Advice from the Archives Series Note: Occasionally, we dig into the archives to uncover a post we feel holds relevant and timely information worthy of a repost. If you are interested in learning more about research grants and fellowships to support your graduate study, be sure to visit the GradFund Knowledgebase.
Short answer questions are an important part of the external fellowship application, therefore, you should put a significant amount of effort into crafting your answers. While presenting a thoughtful and concise response, be sure to demonstrate experiences that support your understanding of and commitment to the goals of the program.
- Answer the exact question being asked using simple, direct language: Strive to present in a direct manner, especially if there is a word or character limit to each short answer question and avoid redundancy.
- Create a compelling case for you and your project: Persuade the reviewers that your project is important and you are the best person to do the job. Organize the information provided for each question in a clear, logical manner.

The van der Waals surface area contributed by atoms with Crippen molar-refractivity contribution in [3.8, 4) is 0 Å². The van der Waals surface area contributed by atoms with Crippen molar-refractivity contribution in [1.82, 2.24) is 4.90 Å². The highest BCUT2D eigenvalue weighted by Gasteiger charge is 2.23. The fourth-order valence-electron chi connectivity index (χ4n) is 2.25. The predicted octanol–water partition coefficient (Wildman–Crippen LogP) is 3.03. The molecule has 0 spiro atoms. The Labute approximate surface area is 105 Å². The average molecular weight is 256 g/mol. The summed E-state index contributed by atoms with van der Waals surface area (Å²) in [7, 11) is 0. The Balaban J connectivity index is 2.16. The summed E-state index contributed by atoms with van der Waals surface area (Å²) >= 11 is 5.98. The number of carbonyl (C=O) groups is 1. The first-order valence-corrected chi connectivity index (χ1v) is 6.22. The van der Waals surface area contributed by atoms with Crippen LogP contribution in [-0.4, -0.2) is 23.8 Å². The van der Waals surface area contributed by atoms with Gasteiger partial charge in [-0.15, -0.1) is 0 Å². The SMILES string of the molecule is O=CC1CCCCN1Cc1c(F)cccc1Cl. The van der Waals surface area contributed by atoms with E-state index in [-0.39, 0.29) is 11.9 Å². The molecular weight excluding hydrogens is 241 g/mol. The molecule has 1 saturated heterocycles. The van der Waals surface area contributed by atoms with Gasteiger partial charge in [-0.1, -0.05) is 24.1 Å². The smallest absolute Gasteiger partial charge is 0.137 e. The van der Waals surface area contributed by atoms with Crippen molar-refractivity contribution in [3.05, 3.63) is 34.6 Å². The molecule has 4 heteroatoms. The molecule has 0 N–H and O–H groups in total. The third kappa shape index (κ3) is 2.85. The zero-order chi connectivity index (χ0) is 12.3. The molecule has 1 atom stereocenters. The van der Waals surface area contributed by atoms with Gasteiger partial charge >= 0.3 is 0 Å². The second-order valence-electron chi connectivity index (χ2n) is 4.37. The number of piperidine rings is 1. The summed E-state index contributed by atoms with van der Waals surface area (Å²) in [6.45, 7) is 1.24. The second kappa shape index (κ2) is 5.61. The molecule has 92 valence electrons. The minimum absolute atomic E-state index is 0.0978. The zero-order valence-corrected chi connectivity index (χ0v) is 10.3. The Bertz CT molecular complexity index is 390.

- Provide specific and concrete statements: Work to avoid generalized statements, instead use concrete details when appropriate. When discussing key activities, go beyond just describing the experience, instead demonstrate your motivations and drive behind said activities and how they relate to your interests.
- Select appropriate words: As you review and revise your answers, strive for clarity by removing vague words. Avoid disciplinary specific jargon. Choose strong, affirmative words to demonstrate your passion and drive.
- Know your audience: It is important to understand the type of applicant that the reviewers will be looking for. Be sure to spend enough time studying the fellowship’s missions and goals as well as learning about past recipients when possible.
- Proof read and obtain feedback: Have multiple people read your application essays prior to submission. Ask them to proofread and determine if what you have written makes sense to both specialists and non-specialists.
Begin drafting your answers to short answer questions early on. Your short answers will enable you to make the case for why you should receive the award. It also helps reviewers learn about you and your project. Carefully crafting your answers will ensure that they represent your best work.